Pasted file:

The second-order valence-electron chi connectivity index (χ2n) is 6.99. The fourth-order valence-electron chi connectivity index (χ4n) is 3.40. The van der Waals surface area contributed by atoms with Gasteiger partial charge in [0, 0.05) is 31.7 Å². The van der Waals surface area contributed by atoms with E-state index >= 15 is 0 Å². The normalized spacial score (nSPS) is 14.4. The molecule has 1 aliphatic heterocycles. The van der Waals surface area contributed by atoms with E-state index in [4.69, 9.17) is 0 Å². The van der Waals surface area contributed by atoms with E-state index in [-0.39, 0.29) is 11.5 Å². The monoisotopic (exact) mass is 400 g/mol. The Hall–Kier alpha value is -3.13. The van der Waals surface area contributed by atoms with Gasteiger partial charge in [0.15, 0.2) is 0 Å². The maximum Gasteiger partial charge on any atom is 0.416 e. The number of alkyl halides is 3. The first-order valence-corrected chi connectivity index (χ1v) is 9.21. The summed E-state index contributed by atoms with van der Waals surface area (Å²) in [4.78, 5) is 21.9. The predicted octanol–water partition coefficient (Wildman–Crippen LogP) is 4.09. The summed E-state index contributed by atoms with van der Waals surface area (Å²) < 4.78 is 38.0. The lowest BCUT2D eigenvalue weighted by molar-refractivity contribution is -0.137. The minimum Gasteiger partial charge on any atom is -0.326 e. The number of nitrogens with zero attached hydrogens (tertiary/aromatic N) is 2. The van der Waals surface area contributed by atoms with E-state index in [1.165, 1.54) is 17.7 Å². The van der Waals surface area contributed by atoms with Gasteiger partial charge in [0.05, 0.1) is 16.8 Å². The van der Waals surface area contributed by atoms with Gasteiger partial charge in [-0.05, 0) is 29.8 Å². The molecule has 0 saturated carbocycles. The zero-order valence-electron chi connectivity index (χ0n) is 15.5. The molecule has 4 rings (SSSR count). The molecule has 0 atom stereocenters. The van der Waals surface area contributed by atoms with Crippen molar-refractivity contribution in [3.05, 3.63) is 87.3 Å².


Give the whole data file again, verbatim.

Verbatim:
The second-order valence-electron chi connectivity index (χ2n) is 6.99. The fourth-order valence-electron chi connectivity index (χ4n) is 3.40. The van der Waals surface area contributed by atoms with Gasteiger partial charge in [0, 0.05) is 31.7 Å². The van der Waals surface area contributed by atoms with E-state index >= 15 is 0 Å². The normalized spacial score (nSPS) is 14.4. The molecule has 1 aliphatic heterocycles. The van der Waals surface area contributed by atoms with E-state index in [4.69, 9.17) is 0 Å². The van der Waals surface area contributed by atoms with E-state index in [-0.39, 0.29) is 11.5 Å². The monoisotopic (exact) mass is 400 g/mol. The Hall–Kier alpha value is -3.13. The van der Waals surface area contributed by atoms with Gasteiger partial charge in [0.15, 0.2) is 0 Å². The maximum Gasteiger partial charge on any atom is 0.416 e. The number of alkyl halides is 3. The first-order valence-corrected chi connectivity index (χ1v) is 9.21. The summed E-state index contributed by atoms with van der Waals surface area (Å²) in [4.78, 5) is 21.9. The predicted octanol–water partition coefficient (Wildman–Crippen LogP) is 4.09. The summed E-state index contributed by atoms with van der Waals surface area (Å²) < 4.78 is 38.0. The lowest BCUT2D eigenvalue weighted by molar-refractivity contribution is -0.137. The minimum Gasteiger partial charge on any atom is -0.326 e. The number of nitrogens with zero attached hydrogens (tertiary/aromatic N) is 2. The van der Waals surface area contributed by atoms with E-state index in [1.165, 1.54) is 17.7 Å². The van der Waals surface area contributed by atoms with Gasteiger partial charge in [0.05, 0.1) is 16.8 Å². The van der Waals surface area contributed by atoms with Gasteiger partial charge in [-0.05, 0) is 29.8 Å². The molecule has 0 saturated carbocycles. The zero-order valence-electron chi connectivity index (χ0n) is 15.5. The molecule has 4 rings (SSSR count). The molecule has 0 atom stereocenters. The van der Waals surface area contributed by atoms with Crippen molar-refractivity contribution in [3.05, 3.63) is 87.3 Å².